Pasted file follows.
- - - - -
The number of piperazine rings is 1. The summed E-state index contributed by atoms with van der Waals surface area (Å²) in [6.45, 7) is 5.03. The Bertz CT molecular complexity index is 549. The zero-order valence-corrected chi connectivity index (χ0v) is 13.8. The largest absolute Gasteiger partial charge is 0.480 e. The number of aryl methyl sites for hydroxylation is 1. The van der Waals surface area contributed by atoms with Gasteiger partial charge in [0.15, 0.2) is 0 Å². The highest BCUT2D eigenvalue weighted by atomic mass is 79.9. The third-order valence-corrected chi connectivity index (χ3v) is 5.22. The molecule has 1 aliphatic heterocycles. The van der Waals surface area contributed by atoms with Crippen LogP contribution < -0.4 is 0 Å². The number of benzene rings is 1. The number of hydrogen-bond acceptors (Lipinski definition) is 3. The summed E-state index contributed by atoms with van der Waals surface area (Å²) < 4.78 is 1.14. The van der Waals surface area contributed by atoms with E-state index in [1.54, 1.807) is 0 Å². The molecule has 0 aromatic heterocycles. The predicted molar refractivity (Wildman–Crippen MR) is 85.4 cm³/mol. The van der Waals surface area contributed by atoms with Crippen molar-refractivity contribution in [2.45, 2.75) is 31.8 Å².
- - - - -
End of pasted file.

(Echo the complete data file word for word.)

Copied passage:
The number of piperazine rings is 1. The summed E-state index contributed by atoms with van der Waals surface area (Å²) in [6.45, 7) is 5.03. The Bertz CT molecular complexity index is 549. The zero-order valence-corrected chi connectivity index (χ0v) is 13.8. The largest absolute Gasteiger partial charge is 0.480 e. The number of aryl methyl sites for hydroxylation is 1. The van der Waals surface area contributed by atoms with Gasteiger partial charge in [0.15, 0.2) is 0 Å². The highest BCUT2D eigenvalue weighted by atomic mass is 79.9. The third-order valence-corrected chi connectivity index (χ3v) is 5.22. The molecule has 1 aliphatic heterocycles. The van der Waals surface area contributed by atoms with Crippen LogP contribution < -0.4 is 0 Å². The number of benzene rings is 1. The number of hydrogen-bond acceptors (Lipinski definition) is 3. The summed E-state index contributed by atoms with van der Waals surface area (Å²) < 4.78 is 1.14. The van der Waals surface area contributed by atoms with E-state index in [1.54, 1.807) is 0 Å². The molecule has 0 aromatic heterocycles. The predicted molar refractivity (Wildman–Crippen MR) is 85.4 cm³/mol. The van der Waals surface area contributed by atoms with Crippen molar-refractivity contribution in [2.45, 2.75) is 31.8 Å².